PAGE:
But the other reason was I really want to do more coverage of how federal policy on energy and climate change affects real people and real companies out in the world. So, that plan has been put on pause somewhat with the pandemic keeping us all at home more than we would have been otherwise. But nonetheless, it's something that I would like to do more of considering I spent 12 years in DC, and I really know Congress and the lawmakers there. And of course, I'll definitely continue covering that, but I want to supplement it with talking to companies. For example, there's a big trucking company based in Bellevue, Washington—not far from me—and there's a huge push to electrify big trucks.
And so that's the type of thing that I would like to do in the coming years. But recently Axios hosted an event where, without my involvement at all, we happened to book Governor Inslee of Washington and Amazon's top sustainability official. So they're both Washington-based people. And I saw that as a confirmation that the debate on climate change is going so much broader than just Washington, DC. Now you can't ever have this debate without the federal government, but the debate is getting broader and there are more players, and that's what I hope to do in the coming months and years.
Richard G. Newell: Yeah, that's really interesting with so much activity at the state level—particularly, I would say on the West coast—and also the important role of the technology sector in driving change in the energy system. We look forward to hearing your reporting on those issues.
Now let's take a look at different potential outcomes regarding which party controls the White House and the Senate for the next few years and the big environmental and energy policy decisions that lawmakers will confront. Let me start by mentioning some of the most recent forecasts from Nate Silver's FiveThirtyEight.com, and then we'll look at three different scenarios for control at the federal level. I'm personally drawn to the FiveThirtyEight source because it looks not only at polling numbers but also combines that information with data on fundamentals like economic data, demographic data, the design of the electoral college, and likely voter turnout.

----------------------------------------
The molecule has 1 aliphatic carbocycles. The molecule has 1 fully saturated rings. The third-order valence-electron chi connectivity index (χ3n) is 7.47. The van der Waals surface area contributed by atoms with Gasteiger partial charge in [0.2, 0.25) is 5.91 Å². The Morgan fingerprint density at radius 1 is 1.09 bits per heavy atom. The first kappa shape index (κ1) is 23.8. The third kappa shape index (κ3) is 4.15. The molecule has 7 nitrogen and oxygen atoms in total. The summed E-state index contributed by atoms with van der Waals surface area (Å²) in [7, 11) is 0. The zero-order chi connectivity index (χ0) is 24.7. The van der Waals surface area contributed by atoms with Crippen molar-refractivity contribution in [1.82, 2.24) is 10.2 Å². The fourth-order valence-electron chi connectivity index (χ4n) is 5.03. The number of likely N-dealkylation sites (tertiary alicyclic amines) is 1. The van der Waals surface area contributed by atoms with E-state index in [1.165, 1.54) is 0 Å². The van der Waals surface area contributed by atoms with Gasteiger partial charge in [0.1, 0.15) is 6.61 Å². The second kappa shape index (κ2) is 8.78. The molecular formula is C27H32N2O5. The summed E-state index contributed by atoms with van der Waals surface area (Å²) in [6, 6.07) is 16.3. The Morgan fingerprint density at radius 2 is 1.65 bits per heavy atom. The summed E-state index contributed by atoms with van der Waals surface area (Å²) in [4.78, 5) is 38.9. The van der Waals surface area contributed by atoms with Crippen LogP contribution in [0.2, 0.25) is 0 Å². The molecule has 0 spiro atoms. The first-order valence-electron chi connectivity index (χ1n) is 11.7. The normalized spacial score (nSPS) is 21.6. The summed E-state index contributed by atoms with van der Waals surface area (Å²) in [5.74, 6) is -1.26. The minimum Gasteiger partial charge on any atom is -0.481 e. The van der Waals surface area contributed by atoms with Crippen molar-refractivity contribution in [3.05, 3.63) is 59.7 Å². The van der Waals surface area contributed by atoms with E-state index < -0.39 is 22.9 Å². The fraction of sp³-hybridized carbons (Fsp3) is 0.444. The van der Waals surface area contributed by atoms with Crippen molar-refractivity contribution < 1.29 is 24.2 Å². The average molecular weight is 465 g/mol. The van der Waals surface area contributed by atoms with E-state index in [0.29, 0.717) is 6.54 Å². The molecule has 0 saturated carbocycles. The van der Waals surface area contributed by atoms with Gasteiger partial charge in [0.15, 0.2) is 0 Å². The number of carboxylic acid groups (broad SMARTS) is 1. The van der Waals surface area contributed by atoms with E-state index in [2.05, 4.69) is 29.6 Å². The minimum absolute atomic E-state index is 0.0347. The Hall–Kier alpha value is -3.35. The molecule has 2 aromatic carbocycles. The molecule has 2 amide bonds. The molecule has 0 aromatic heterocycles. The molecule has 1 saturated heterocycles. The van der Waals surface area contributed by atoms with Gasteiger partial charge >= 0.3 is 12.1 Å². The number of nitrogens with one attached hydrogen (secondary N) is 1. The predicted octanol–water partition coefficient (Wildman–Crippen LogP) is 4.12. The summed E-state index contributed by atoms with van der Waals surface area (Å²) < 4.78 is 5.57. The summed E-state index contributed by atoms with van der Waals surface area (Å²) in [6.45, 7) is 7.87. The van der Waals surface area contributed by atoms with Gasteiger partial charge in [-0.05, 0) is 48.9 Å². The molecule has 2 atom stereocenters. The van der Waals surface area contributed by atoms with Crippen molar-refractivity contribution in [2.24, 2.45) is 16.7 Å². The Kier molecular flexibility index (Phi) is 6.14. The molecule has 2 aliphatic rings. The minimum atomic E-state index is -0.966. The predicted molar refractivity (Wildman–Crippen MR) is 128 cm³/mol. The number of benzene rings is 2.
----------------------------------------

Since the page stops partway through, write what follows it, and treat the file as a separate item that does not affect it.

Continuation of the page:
So right now, FiveThirtyEight forecasts suggest that the most likely electoral outcome is where Democrats get control of both the White House and the Senate , in addition to maintaining control of the House of Representatives. FiveThirtyEight's recent modeling has been saying that there's about a 77 or 78 percent chance of former Vice President Biden winning the presidency and about a 61 or 62 percent chance of Democrats winning control of the Senate. Reality could of course turn out really differently from that forecast, of course, but let's first discuss the implications of that scenario.